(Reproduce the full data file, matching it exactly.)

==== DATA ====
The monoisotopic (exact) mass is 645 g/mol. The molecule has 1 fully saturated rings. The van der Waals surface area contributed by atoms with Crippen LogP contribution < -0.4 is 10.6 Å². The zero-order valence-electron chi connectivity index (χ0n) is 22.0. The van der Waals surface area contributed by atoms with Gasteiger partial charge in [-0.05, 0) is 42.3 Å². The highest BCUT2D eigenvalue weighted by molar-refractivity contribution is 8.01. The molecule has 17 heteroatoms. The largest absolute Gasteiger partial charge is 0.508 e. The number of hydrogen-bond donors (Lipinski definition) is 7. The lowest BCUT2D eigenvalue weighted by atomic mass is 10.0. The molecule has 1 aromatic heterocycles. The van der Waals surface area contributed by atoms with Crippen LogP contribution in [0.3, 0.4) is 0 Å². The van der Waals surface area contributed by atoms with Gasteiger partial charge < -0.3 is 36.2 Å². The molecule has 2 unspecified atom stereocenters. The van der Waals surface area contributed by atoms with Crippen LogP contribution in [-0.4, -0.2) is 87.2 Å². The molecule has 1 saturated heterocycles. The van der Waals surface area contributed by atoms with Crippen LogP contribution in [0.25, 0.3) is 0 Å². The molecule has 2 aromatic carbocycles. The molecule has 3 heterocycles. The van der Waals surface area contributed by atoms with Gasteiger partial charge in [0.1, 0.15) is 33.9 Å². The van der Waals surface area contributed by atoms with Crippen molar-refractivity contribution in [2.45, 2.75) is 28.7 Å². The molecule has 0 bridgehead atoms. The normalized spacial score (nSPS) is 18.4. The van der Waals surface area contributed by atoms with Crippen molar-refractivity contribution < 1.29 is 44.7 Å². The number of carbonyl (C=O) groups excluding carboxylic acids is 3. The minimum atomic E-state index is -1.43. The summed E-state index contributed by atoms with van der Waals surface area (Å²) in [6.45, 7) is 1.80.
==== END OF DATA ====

The monoisotopic (exact) mass is 645 g/mol. The molecule has 1 fully saturated rings. The van der Waals surface area contributed by atoms with Crippen LogP contribution < -0.4 is 10.6 Å². The zero-order valence-electron chi connectivity index (χ0n) is 22.0. The van der Waals surface area contributed by atoms with Gasteiger partial charge in [-0.05, 0) is 42.3 Å². The highest BCUT2D eigenvalue weighted by molar-refractivity contribution is 8.01. The molecule has 17 heteroatoms. The largest absolute Gasteiger partial charge is 0.508 e. The number of hydrogen-bond donors (Lipinski definition) is 7. The lowest BCUT2D eigenvalue weighted by atomic mass is 10.0. The molecule has 1 aromatic heterocycles. The van der Waals surface area contributed by atoms with Crippen LogP contribution in [0.3, 0.4) is 0 Å². The van der Waals surface area contributed by atoms with Gasteiger partial charge < -0.3 is 36.2 Å². The molecule has 2 unspecified atom stereocenters. The van der Waals surface area contributed by atoms with Crippen LogP contribution in [-0.4, -0.2) is 87.2 Å². The molecule has 1 saturated heterocycles. The van der Waals surface area contributed by atoms with Crippen LogP contribution in [0.25, 0.3) is 0 Å². The molecule has 2 aromatic carbocycles. The molecule has 3 heterocycles. The van der Waals surface area contributed by atoms with Gasteiger partial charge in [0.1, 0.15) is 33.9 Å². The van der Waals surface area contributed by atoms with Crippen molar-refractivity contribution in [2.45, 2.75) is 28.7 Å². The molecule has 0 bridgehead atoms. The normalized spacial score (nSPS) is 18.4. The van der Waals surface area contributed by atoms with Crippen molar-refractivity contribution < 1.29 is 44.7 Å². The number of carbonyl (C=O) groups excluding carboxylic acids is 3. The minimum atomic E-state index is -1.43. The summed E-state index contributed by atoms with van der Waals surface area (Å²) in [6.45, 7) is 1.80.